New iPad Runs Hot: Consumer Reports

 
 
By Nicholas Kolakowski  |  Posted 2012-03-20 Email Print this article Print
 
 
 
 
 
 
 

Apple's new iPad operates at temperatures as high as 116 degrees Fahrenheit, says Consumer Reports. That's significantly higher than the iPad 2.

Apple€™s new iPad operates at higher temperatures than the iPad 2 when running a processor-intensive game, according to a new test by Consumer Reports.

The watchdog group aimed a thermal imaging camera at a new iPad playing Infinity Blade II, and recorded temperatures €œas high as 116 degrees Fahrenheit.€ Ambient temperature in the room was 72 degrees. The testers played the game uninterrupted for about 45 minutes before utilizing the camera.

Consumer Reports tested the new iPad both unplugged and plugged, and activated the WiFi but not the 4G connection. €œWhen unplugged, the back of the new iPad reached temperatures as high as 113 degrees Fahrenheit,€ read the group€™s March 20 research note. €œIt was only when plugged in that it hit 116 degrees.€ Nor were the hot zones evenly distributed across the back of the device, but clustered in a specific area to the left side.

€œWhen it was at its hottest, [the new iPad] felt very warm but not especially uncomfortable if held for a brief period,€ the note continued. €œWe also noticed that the new iPad wasn€™t charging while the game was running and it was plugged in.€ Only when the testers stopped playing the game did normal charging recommence.

The iPad 2, subjected to the same tests, ran between 12 and 13 degrees cooler than the new iPad.  

This wouldn€™t be the first time Consumer Reports has picked apart an Apple device; the group once refused to endorse the iPhone 4 over its much-publicized antenna issues. But it€™s likely that the new iPad will attract high marks from them, with a March 16 report noting that the device €œis shaping up to be the best tablet we€™ve ever tested, whether from Apple or any other manufacturer.€

The new iPad (Apple has so far declined to give it an official name along the lines of €œiPad HD€ or €œiPad 3€) features a high-resolution €œRetina Display,€ an improved camera and processor, and comparable battery life to its predecessors.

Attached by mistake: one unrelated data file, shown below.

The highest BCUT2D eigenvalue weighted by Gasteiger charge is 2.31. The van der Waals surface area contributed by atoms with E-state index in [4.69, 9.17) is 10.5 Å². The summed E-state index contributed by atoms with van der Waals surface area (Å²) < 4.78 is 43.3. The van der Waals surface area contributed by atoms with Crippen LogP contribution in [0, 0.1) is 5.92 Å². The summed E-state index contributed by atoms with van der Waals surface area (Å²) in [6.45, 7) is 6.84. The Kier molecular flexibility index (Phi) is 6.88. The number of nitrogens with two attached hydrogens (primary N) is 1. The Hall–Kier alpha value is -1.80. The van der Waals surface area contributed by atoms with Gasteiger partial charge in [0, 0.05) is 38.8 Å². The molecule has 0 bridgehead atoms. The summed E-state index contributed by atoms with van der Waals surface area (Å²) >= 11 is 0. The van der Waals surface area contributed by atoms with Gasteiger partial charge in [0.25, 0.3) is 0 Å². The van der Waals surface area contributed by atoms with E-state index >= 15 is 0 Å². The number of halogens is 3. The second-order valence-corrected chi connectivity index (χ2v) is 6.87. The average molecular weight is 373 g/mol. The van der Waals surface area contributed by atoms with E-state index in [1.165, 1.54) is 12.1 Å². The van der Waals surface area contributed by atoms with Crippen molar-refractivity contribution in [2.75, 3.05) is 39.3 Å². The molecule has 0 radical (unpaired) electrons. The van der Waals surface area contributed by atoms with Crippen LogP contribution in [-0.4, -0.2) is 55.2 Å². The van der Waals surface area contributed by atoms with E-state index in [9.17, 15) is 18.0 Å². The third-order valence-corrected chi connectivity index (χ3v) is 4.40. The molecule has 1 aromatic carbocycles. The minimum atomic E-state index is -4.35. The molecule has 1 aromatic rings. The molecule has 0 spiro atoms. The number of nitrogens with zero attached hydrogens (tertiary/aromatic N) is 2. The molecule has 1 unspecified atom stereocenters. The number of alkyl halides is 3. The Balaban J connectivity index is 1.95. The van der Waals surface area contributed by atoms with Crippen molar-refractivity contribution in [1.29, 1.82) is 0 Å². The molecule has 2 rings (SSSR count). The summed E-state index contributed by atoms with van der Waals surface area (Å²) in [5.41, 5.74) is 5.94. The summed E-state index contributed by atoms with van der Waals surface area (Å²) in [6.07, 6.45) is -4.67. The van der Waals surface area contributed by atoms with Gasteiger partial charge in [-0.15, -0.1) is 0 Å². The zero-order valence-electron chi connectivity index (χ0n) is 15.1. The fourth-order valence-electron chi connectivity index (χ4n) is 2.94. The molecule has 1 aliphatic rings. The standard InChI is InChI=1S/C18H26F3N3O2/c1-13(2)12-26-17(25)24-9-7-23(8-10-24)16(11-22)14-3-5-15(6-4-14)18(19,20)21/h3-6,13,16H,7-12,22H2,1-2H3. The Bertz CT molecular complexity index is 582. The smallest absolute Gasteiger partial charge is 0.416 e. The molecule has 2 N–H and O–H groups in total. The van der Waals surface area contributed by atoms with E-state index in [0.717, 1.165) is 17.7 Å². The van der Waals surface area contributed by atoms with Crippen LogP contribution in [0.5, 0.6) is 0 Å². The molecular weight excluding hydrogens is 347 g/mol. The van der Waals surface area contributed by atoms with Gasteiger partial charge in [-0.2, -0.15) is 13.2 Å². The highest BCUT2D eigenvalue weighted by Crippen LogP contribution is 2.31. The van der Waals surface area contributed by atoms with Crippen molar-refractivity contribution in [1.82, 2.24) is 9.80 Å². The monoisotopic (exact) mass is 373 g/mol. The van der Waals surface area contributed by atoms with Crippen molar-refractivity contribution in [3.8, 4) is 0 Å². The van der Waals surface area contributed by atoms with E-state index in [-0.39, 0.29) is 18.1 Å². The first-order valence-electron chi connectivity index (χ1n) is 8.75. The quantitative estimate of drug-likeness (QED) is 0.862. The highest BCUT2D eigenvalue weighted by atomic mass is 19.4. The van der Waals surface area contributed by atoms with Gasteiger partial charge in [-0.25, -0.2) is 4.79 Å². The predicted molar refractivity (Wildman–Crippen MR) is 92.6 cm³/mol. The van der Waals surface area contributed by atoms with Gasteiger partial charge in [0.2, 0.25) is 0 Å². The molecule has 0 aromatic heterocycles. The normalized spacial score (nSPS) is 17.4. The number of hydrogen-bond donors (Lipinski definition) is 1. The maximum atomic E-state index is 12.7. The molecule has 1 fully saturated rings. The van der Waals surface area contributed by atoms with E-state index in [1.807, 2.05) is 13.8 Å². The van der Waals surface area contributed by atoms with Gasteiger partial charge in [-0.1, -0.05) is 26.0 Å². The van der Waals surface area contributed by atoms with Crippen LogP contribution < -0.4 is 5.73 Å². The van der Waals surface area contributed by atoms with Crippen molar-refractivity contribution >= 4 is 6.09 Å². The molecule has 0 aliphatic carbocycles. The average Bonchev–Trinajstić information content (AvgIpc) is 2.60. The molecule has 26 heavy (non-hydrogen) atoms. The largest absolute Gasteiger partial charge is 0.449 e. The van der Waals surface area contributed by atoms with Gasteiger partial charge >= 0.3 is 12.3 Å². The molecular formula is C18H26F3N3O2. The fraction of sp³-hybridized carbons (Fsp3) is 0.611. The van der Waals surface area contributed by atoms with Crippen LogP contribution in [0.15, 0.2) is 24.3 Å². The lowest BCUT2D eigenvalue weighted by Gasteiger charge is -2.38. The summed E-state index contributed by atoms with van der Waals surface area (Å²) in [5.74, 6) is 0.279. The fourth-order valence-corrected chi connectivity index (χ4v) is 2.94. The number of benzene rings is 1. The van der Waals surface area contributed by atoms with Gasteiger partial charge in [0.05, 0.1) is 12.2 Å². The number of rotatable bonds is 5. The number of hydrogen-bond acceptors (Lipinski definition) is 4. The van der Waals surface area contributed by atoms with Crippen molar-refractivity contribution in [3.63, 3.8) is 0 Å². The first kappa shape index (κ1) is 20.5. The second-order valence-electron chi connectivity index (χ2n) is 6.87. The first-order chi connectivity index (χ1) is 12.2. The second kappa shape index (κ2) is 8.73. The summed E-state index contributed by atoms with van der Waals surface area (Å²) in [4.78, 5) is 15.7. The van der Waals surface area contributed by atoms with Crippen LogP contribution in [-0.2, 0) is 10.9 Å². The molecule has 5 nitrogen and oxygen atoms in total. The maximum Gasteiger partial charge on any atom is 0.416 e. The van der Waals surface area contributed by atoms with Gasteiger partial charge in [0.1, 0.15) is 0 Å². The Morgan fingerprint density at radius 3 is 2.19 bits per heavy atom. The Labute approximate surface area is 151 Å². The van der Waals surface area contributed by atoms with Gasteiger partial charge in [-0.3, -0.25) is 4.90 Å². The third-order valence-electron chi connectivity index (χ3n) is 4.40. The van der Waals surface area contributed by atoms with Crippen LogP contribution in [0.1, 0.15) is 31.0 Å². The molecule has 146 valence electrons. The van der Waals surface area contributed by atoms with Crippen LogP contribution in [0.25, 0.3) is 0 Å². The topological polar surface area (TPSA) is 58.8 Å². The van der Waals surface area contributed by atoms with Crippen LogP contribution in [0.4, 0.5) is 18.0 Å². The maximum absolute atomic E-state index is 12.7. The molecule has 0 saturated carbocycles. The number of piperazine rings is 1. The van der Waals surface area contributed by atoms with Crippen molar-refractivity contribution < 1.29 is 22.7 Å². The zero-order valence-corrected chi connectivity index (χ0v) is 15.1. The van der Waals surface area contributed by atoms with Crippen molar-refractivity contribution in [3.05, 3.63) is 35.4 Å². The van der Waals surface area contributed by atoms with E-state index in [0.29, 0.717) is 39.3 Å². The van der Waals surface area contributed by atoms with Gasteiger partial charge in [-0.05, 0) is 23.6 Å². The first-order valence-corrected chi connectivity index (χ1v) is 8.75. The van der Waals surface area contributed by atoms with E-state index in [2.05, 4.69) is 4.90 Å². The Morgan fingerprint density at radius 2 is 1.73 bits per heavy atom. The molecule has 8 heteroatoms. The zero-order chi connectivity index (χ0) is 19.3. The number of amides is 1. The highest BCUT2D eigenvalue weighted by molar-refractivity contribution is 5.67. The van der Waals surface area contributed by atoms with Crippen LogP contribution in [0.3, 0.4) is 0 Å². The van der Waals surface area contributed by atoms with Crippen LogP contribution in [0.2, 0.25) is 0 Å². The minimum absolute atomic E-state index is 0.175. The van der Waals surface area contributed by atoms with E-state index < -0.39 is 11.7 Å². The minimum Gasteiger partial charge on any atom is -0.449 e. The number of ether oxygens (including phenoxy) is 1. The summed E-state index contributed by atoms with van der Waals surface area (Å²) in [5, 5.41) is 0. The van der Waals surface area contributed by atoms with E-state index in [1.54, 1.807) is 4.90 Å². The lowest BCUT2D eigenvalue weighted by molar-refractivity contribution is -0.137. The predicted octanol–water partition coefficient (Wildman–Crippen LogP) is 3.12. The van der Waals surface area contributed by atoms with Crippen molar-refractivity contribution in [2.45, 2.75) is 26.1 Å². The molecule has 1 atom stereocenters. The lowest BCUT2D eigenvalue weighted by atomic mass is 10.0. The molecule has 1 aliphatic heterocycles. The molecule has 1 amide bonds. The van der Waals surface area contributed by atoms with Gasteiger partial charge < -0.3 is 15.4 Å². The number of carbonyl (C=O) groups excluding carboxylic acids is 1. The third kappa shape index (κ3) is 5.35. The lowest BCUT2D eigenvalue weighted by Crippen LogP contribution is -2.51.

Apple claims it sold some 3 million new iPads in the first weekend of release. By comparison, it took the first iPad some 28 days to sell 1 million units. One analyst believes that the company could end up selling around 66 million iPads this year.

€œDue to the strong launch we are raising our [calendar year 2012] iPad estimates from 60 [million] to 66 [million],€ Gene Munster, an analyst with Piper Jaffray, wrote in a March 20 research note. €œWe believe the unprecedented ramp of the iPad over the past year is evidence that the tablet market will be measurably larger than the PC market.€ By 2015, he suggested, the iPad market will expand to some 176 million units.

Certainly the new iPad is more expensive for Apple to make. According to IHS iSuppli, the third-generation 16GB iPad with WiFi costs the company $306 in materials; with 4G support, that rises to $348; manufacturing expenses add another $10. That€™s a fair bit above the same model of iPad 2, which cost $271 to make between materials and manufacturing. However, Apple has kept the same pricing scheme for the latest iPad as it did for the iPad 2, meaning (at least in theory) that it€™s taking less profit per device.

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Nicholas Kolakowski is a staff editor at eWEEK, covering Microsoft and other companies in the enterprise space, as well as evolving technology such as tablet PCs. His work has appeared in The Washington Post, Playboy, WebMD, AARP the Magazine, AutoWeek, Washington City Paper, Trader Monthly, and Private Air. He lives in Brooklyn, New York.
 
 
 
 
 
 
 

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